Some Things to Consider…
It is tempting to think of retirement as the end of a road or a final destination, but in fact this mindset can put a spoke in your financial plans and sabotage you before you even get started. It is much better to think of retirement as just another phase in the journey of life, because your retirement funds may need to last another twenty or even thirty years, depending of course on how long you live after you leave full-time employment.
When retirement is around the corner, it may seem like all of a sudden issues that used to be a distant concern come out of the woodwork and things can get pretty scary. Luckily, there is no need to cringe at the thought of your impending retirement, even if you feel you haven't saved enough or you are not confident your assets will last throughout your golden years. The following are some of the top retirement investments you can devote your funds to even if you are close to saying goodbye to your working life, and more importantly, to a steady stream of income.
Take Some Money Out of Stocks and Buy Bonds
When you are close to retirement you must tweak your investment approach in order to stay afloat. You are going to need to start making withdrawals on your investment accounts to replace the income that used to come from your salary, but this does not mean you need to abandon your long-term perspective on your entire portfolio. Even retirees need to have a percentage of their assets devoted to longer-term, more volatile assets like stocks. However, it is absolutely necessary to take a long hard look at your stock holdings and then sell some shares in order to free up funds for diversify into more liquid forms of investment accounts.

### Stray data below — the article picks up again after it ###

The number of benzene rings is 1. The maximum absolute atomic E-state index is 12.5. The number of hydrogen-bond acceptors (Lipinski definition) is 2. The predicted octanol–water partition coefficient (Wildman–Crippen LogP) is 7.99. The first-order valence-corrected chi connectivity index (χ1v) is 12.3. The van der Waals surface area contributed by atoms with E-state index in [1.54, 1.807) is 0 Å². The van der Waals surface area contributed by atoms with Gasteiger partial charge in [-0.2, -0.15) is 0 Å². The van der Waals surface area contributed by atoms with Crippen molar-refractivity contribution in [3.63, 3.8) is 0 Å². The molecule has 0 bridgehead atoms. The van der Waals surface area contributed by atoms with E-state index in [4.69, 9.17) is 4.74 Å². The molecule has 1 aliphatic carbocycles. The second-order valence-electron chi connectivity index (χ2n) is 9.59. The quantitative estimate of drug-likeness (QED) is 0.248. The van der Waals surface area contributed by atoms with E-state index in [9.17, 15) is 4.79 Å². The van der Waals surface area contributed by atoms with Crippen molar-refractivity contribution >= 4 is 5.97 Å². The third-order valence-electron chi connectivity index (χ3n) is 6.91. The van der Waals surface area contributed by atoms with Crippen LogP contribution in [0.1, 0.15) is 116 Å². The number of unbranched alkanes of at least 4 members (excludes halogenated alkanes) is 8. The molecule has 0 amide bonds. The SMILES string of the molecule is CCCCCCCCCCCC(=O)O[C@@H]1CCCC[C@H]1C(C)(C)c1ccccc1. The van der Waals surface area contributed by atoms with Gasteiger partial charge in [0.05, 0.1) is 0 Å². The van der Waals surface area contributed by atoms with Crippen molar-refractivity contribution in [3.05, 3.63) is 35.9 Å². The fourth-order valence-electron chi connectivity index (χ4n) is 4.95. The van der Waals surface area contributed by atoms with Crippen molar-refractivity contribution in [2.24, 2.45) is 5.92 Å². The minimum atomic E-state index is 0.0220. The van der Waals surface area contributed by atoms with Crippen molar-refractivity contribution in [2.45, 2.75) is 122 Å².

You don't want to be forced to have to sell your shares in a down market because you need to have access to liquid cash. It is much better to take a relaxed approach to reallocating your funds and select those shares you want to sell off on your own time. Don't forget you also have to factor in commission fees for the sale of the shares so there are costs associated with converting your equity holdings into cash. This means it is even more important to take a cautious approach to choosing which stocks you want to hold on to and which you would be willing to sell.
When you have sold off your shares, you can then take a portion of the proceeds and place it into a more stable investment such as a bond fund. This type of investment pays a fixed rate of interest over a predetermined time period and some can be structured to mature so it coincides with the time you may need cash flow. Some retirees have a series of smaller bond accounts that mature in phases so they never have to pay a penalty for 'breaking' the investment before its maturity date.
Buy an Immediate Annuity
One of the best retirement investments is an immediate annuity. This product is a type of insurance that converts a lumpsum of money into a series of smaller monthly payments over an agreed term, usually until the annuitant or owner of the policy passes away. You can liquidate part of your stock portfolio for this purpose or you can use funds from some other aspect of your portfolio, but the idea is to divert money from more volatile products or investments that are not as liquid so you can have access to a continuous cash flow. Many retirees use cash from an immediate annuity to supplement social security benefits and this becomes their monthly income. The important factor is to ensure your new cash flow is sufficient to cover your basic living expenses.
Get an Income Property
You don't need to think in terms of buying an apartment or condominium to create a cash flow. You may have the ingredients for the perfect income suite in your own basement. Investing some money into converting your unused space into a comfortable spot for a potential renter can turn your home from a moneypit into an income-generating asset. Real estate income is also a terrific buffer for inflation because rental costs rise as the cost of living increases so you have a built-in layer of protection, which can be a lifesaver for someone on a fixed income.
Alternatively you could decide to move into the basement and rent out the larger part of your home if this would net you more money. This means adjusting to living on a smaller scale, but the change of pace might be just what you need in your retirement years.
While it may be difficult to handle the idea of not going in to work everyday, getting your finances in order doesn't have to add to your stress. These are some of the best retirement investments you can look into and the good news is you can start them all on fairly short notice.